X, formerly Twitter, may sound like a porn site, but it’s growing more hostile to adult content. Although currently awash in misinformation and extremist hate speech related to the ongoing war between Israeli armed forces and Hamas militants, the platform is apparently focused on keeping nudity out of users’ feeds rather than how it may be fueling violence and geopolitical instability,.

More than a dozen sex workers with NSFW accounts, many of them promoting OnlyFans pages, tell Rolling Stone that in recent days, their engagement has plummeted. Some claim that their handles don’t come up in searches, or have received specific notifications that their reach has been limited.

“My engagement on X has dropped off by a factor between 10x to 20x over the past one or two days,” says Krystal Davis, an adult performer with over 150,000 followers on the site. A photo of herself in a bikini shared on Thursday currently has just 17 likes. “Very noticeable and likely to be very impactful on my earnings,” Davis says, “given so much of my revenue relates to traffic from the platform to others where my content is available.”

Nina Nova, who has more than 10,000 followers on X, has also witnessed a dramatic decrease in activity on her sex work account, and shared a data screenshot that proved it. “In September, my tweets had 1.6 million impressions,” she points out. “According to X analytics, my impressions have gone down 51 percent in the last 28 days, despite no significant change in my marketing and social media strategy.” Rolling Stone independently confirmed that searching Nova’s exact username on X yielded no results.

This week, Nova and others with NSFW accounts on X received a notification with a red flag icon that reads, “We’ve added a label to your account which may impact its reach.” Tapping the notification leads to a longer explanation that begins, “We have found that your account potentially contains sensitive media — such as graphic, violent [sic], nudity, sexual behavior, hateful symbols, or other sensitive content.” The message states that X may cover the users’ posts with a warning. “The reach of your account and its content may also be restricted, such as being excluded from the For You and Following timelines, recommended notifications, trends, and search results.”

Other sex workers, like Lana Ryder, say their engagement has cratered — but that they haven’t been notified about being flagged. Formerly, Ryder says, “media posts would typically get anywhere from 10-100 retweets and 100-1000 likes, 10-50 comments.” But her last picture “got two retweets and 27 likes, which is completely uncommon for me in lingerie. I noticed my engagement completely down for the past month or so but the past few days have been the worst. I never received any notifications about being suppressed.”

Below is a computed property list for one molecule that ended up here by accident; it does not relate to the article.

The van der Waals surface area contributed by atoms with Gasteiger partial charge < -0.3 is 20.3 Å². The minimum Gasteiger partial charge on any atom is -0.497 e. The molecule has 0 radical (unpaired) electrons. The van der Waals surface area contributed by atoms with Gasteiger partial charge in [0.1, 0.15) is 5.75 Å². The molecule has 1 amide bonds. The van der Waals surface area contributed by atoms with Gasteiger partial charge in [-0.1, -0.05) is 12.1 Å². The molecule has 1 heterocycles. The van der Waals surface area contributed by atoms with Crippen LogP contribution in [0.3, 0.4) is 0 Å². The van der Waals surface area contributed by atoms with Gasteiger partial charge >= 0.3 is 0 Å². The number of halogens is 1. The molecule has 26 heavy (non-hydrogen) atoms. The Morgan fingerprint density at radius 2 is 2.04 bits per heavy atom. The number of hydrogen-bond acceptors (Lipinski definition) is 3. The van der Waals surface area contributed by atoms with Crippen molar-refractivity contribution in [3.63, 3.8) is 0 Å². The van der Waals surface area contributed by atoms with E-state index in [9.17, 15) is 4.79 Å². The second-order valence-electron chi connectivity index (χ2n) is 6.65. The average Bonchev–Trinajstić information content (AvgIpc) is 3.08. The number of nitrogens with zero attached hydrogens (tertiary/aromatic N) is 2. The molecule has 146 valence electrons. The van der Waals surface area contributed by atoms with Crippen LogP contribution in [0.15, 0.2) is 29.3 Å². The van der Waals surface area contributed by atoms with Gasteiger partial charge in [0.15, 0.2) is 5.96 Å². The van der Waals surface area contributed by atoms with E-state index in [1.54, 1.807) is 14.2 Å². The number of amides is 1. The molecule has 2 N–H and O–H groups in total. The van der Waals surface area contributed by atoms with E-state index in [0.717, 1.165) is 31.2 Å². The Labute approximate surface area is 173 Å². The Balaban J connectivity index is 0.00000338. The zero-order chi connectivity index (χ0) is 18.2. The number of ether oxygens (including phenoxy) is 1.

Nobody in this line of business is a stranger to shadowbanning, the means by which social media platforms suppress and hide certain content and users, often in secret. Research has shown that sex workers promoting adult content are particularly likely to have their visibility restricted. Those who fail to label their profile or individual posts as “sensitive” may have that material removed or their accounts locked. Still, the latest crackdown feels extreme, they say. “There’s a been pretty wide discrepancy, even taking into account the usual throttling sex worker accounts usually get,” claims OnlyFans performer Bugs Maytrix, who has 103,000 followers on X but is now in what they refer to as “engagement hell.”

A representative for X was not available to comment on the situation, as the company no longer responds to inquiries from journalists, responding only with an automated email message.

The filtering out of nudity by X’s algorithm comes at a time when the site is so clogged with dangerous, violent, and misleading posts about the Israel-Hamas conflict that the European Union has warned it could face penalties for non-compliance with the recently implemented Digital Services Act, which compels tech companies to block or efficiently remove such content. The platform’s owner, Elon Musk, even personally endorsed an antisemitic account to follow for war updates (and later deleted his recommendation).

Meanwhile, a Media Matters report this week found that X was placing ads for the National Football League and Major League Baseball on verified antisemitic and white nationalist accounts with over a million followers combined. Some of these have promoted Holocaust denial and attacked Jews in dehumanizing terms. This follows demands from the NFL last month that X “rectify the issue” of slotting its advertising alongside extremist hate speech.

All this considered, it would look as if Musk and CEO Linda Yaccarino have bigger fish to fry than adult performers using X to connect with customers. For the moment, however, sex workers will just have to contend with a sudden banishment from the mainstream, crowded out by hateful propaganda and fake news.